Autism is a lifelong developmental disorder recognized by significant impairment in social interaction, communication and the presence of restricted and repetitive behaviors or interests [1]. Recent study reported that autism is considering a challenge in social interaction and a heightened sensory perception [2]. Moreover, autism is a complex neurodevelopmental trouble which prevents the child from socio-communicative interaction and learning activity[3]. However, the literature reported the autistic disorder may be diagnostic since 60 years ago but its cause remains unknown [4].

Nowadays, significantly the number of children with autism increasing and is considering a stressful event for a family because of the correlative negative effects [5]. Surprisingly; the first study ever done on the cost consequences of Autism Spectrum Disorder (ASD) in Egypt reported, the currently estimated that 3 to 6 children out of every 1,000 worldwide have ASD [6]. Males are 4 times more likely to have ASD than females [7] furthermore; early intervention such using multidisciplinary educational and behavioral approaches (e.g., applied behavior analysis, skill oriented training therapies for social and language development), prescribed medication for specific symptoms, such as anxiety, depression, attention deficit disorder, customized sessions (physical and speech), and hyperactivity, obsessive compulsive behavior [6].

Unfortunately, caregivers of children with autism face numerous challenges and many studies reported increased psychological distress including depression [8-11]. However factors reported related to caregiver depression were children’s behavior problems, early onset of autism, low functioning of patients, inadequate social support that caregivers received, caregivers suffering from co-morbid conditions or disability [12-13] Furthermore, factors relating to caregiver burden were severity of patient’s symptoms, number of life problems of caregiver and low level of support that caregiver received [14]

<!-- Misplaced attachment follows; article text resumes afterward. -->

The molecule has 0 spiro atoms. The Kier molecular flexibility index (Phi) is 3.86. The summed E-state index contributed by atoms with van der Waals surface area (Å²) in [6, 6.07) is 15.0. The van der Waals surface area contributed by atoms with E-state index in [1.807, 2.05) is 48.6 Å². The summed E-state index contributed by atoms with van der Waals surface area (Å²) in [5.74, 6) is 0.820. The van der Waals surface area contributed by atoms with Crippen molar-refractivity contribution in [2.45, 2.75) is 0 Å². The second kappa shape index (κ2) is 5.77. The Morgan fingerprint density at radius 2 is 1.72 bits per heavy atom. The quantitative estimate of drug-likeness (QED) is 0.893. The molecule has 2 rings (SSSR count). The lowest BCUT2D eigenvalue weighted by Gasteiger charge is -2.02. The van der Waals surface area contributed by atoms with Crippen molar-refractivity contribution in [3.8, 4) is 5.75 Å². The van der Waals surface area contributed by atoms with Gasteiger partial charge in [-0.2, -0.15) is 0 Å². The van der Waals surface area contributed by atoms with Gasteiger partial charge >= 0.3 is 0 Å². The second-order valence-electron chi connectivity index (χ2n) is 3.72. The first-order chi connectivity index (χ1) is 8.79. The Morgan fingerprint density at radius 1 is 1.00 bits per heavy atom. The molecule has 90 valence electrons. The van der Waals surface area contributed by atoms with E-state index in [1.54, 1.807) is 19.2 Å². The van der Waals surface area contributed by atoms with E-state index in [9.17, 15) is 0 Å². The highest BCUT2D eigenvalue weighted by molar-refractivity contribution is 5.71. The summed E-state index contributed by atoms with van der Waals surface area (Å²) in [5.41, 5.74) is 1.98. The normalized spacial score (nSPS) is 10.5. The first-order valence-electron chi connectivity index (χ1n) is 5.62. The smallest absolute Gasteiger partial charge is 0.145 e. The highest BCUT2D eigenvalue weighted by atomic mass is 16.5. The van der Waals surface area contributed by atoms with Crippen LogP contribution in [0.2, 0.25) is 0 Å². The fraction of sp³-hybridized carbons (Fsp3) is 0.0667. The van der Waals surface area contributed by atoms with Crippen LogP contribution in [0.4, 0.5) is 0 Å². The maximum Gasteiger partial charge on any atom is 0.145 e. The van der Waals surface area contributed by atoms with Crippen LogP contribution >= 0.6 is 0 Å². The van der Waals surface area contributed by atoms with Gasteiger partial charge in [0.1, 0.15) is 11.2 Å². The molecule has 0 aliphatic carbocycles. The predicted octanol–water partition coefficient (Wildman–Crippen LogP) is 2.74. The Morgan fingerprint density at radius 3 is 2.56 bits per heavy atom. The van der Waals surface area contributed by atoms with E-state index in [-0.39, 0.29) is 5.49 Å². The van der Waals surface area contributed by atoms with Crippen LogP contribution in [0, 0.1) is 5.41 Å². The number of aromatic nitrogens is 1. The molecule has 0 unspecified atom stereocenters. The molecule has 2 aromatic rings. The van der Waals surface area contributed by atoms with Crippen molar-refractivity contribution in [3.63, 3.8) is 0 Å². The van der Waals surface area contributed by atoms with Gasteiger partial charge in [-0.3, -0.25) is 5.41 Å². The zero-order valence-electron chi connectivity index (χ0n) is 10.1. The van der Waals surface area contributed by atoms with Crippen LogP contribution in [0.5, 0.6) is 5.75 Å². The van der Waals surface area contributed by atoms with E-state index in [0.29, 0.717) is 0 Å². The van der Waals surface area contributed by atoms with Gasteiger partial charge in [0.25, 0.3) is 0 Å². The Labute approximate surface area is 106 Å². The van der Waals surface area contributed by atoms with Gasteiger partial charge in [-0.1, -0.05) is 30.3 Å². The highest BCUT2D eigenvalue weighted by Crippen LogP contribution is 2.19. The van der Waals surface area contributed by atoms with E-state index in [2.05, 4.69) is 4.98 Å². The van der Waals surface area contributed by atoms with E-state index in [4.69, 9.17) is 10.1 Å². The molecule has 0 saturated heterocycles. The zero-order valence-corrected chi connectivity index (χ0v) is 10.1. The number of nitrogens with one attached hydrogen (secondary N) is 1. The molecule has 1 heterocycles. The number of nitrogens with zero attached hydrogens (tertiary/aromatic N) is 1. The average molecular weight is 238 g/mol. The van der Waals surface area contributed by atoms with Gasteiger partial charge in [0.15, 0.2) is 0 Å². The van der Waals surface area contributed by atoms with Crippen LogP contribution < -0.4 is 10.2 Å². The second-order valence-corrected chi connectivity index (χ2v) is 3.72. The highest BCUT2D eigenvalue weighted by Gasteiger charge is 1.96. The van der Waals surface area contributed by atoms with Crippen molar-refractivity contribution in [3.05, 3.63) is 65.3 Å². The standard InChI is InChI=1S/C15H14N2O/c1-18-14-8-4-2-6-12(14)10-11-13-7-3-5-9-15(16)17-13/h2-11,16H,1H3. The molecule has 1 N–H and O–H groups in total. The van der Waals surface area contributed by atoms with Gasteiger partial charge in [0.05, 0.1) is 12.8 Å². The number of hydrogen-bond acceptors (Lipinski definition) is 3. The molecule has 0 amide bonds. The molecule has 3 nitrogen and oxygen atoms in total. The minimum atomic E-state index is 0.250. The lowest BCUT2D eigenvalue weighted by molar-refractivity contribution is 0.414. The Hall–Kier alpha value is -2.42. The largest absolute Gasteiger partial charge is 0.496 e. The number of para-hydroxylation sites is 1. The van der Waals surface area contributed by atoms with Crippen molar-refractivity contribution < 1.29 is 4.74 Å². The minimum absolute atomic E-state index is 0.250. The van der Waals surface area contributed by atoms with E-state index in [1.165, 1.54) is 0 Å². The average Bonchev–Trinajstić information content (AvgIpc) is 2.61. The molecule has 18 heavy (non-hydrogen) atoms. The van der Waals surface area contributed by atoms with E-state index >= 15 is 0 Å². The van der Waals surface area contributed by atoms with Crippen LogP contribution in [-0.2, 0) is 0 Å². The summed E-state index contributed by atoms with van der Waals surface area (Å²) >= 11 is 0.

Assessment of quality of life is very important indicator for well being and includes multidimensional aspects, according to world health organization (WHO) defines Quality of Life as individuals perception of their position in life in the context of the culture and value systems in which they live and in relation to their goals, expectations, standards and concerns [15]. However modify patients’ life style will be improve quality of life and reduce burden on family caregivers [16]. In fact, burden on family caregivers concerning people with chronic diseases is described as a disorder resulting from patients’ physical dependence and mental incapacity [17].